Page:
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Got some betta questions

post #1 of 14
Thread Starter 
Sorry for the awkward spacing in this post. I'm cutting and pasting, but I think it's still readable.

I got Bubbles (my betta) a 1 gallon tank with an undergravel
filter. I ran the tank for 5 days before I brought Bubbles
home Saturday night. I use some water conditioner that I
got at Petsmart that says it's for bettas. I also had
Petsmart do a water quality test and they said everything is
great. Bubbles seems very happy in his new home. He's very
active, always swimming around, and he swims up to you if
you go near his tank.

Question #1: Should I get a tank heater for Bubbles? We do
let the temperature of our house drop while we are at work
and at night. The lady at the petstore said I should just
keep Bubbles' light on all day and turn it off at night and that would keep him warm enough. That's what I have been
doing. He seems warm enough, as he's quite active.

Question #2: Should I run the air pump that came with the tank? I've read conflicting information about whether to
use filtration with bettas or not. I would prefer to keep
it on because it would keep his water cleaner, but I want to
do whatever is best for Bubbles.

Question #3: Should I change all the water or just part of
the water? I was thinking of doing 25% changes weekly and
using the air hose that came with the pump as sort of a
little vaccuum to clean up the gravel. The instructions that came with the tank said you can use the hose to clean off the gravel and as a siphon for water changes. But maybe it's easier to just clean out all the water and rinse off his gravel and decorations.

Question #4: I bought Bubbles some pellet food for bettas, but they don't float very well. I tried turning off the filter when
I fed Bubbles this morning, but they still sank pretty
quickly. They are sinking before he notices they are there.
I'm not sure if he's eating any. When I fed him Saturday
night (after giving him a couple hours to get used to his
new home) the pellets seemed to float longer and he ate a
couple. Sunday night I fed him some freeze dried bloodworms
and he loved those, so maybe he doesn't want his pellet food
anymore. Can he eat just bloodworms? I thought they needed
some pellet food to keep their diet balanced. Also, the
betta pellet package says to feed him twice a day, but the
lady at Petsmart said to only feed him 3 times a week. I
would think they would need to be fed at least daily. How
often should I feed him? And should I buy him some
different food? Also, once the pellets sink, how can I get
them out of the tank? I read that you're not supposed to
leave uneated food sitting around.

Sorry for so many questions! Bubbles is just such a neat
fish, I want to take great care of him!
post #2 of 14
This will fit better in our Cats and Other Animals section.
post #3 of 14
Thread Starter 
I wasn't quite sure where to post it. Would you mind moving it for me?
post #4 of 14
I myself used to have a betta (he was the only one I had so I'm no expert by any means!) but these are my suggestions

1. The light you have should be enough to keep Bubbles warm enough, as long as your home doesn't drop below 60 degrees

2. As far as the air pump, I'm not too sure, I know that Betta's are very well adapted to living in stagnant water conditions...but I'm no expert.

3. I would suggest doing the 25% changes of the water...any more than that could be tramatic to bubbles.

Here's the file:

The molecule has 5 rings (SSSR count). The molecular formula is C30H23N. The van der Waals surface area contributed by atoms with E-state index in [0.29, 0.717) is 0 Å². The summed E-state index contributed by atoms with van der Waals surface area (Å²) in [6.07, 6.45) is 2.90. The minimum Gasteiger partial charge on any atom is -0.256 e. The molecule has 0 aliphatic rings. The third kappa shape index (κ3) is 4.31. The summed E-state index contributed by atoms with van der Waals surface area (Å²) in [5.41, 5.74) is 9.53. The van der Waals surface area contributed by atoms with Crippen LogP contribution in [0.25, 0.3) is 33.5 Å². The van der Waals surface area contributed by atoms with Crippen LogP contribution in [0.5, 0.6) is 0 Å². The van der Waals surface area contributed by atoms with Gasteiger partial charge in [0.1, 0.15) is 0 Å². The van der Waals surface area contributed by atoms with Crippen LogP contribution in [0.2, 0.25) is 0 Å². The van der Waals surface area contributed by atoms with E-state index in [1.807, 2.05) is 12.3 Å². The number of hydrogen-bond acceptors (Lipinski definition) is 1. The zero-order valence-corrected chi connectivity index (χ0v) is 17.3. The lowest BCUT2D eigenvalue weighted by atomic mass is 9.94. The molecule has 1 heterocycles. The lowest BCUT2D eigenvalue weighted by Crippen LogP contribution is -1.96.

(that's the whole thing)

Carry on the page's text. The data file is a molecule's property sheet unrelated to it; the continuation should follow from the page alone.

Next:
4. My betta "Bob" didn't like the pellets. I fed him freeze dried blood worm (ewww) but he loved them.

I'm sure there will be many more Betta lovers that will be able to help you out some more soon!!
post #5 of 14
I do not heat even my 2.5 gallon and I keep true tropicals and run central air.
Room temp is fine, just don't place him too near a window, nor too near a heat/air vent.

Use the pump, the filtration is best.
In the wild, they have a lot of surface area for oxy/water exchange, we cannot replicate this without a pump.
The filtration is handy, but the simple act of filtration (surface movement)increases the oxygen supply in the water.

Bettas do have a labirynth organ which allows them to take oxygen from the air, but they still have gills and are still required to move oxygenated water over them.

20%-25% water changes are best.

I always feed variety and bettas are (for the most part) surface feeders.
They do best with freezedried or even better, frozen bloodworms (I do not recommend live unless you have a community tank with specialized gravel feeding fish like loaches).
Betta pellets (I like Hikari), and once or twice a month I fed live foods (sorry, but they were guppy fry).
post #6 of 14
I dont heat my tanks under 3 gallons... my temps never fall below 68 degrees

I would suggest giving Bubbles a bigger place when you can ...

I use only internal and external filters( no undergravel ) ... I change the h2o 20 a week in my 9 gallon and 20 percent every two weeks in the 3.5 and 2.5 gallons ( the small tanks have 8-20 filtration h2o per hour... )

I like a variety of food ... live if you can afford it

frozen once a week or so

flakes once a week

they all like the new life spectrum food it is little balls. i have betta pellets too i mix it up.. no one liked the big pellets
post #7 of 14
I have had a ton of bettas and I keep them in a bowl (seperate bowls!) with 2.5 cups of water in it. They dont need a lot. I have heard they feel lost if the bowl is too big. Who knows?

I just use tap water and add a betta bowl conditioner or these fizz pill-like things that get the water perfect for bettas and I feed them Kent brand pellets. I don't use any filtration and I change the water every 2 weeks or else (sometimes my cats jump up there and drink the fishy water (yum!) I refill the bowl as the water level lowers and add half the amount of bowl conditioner.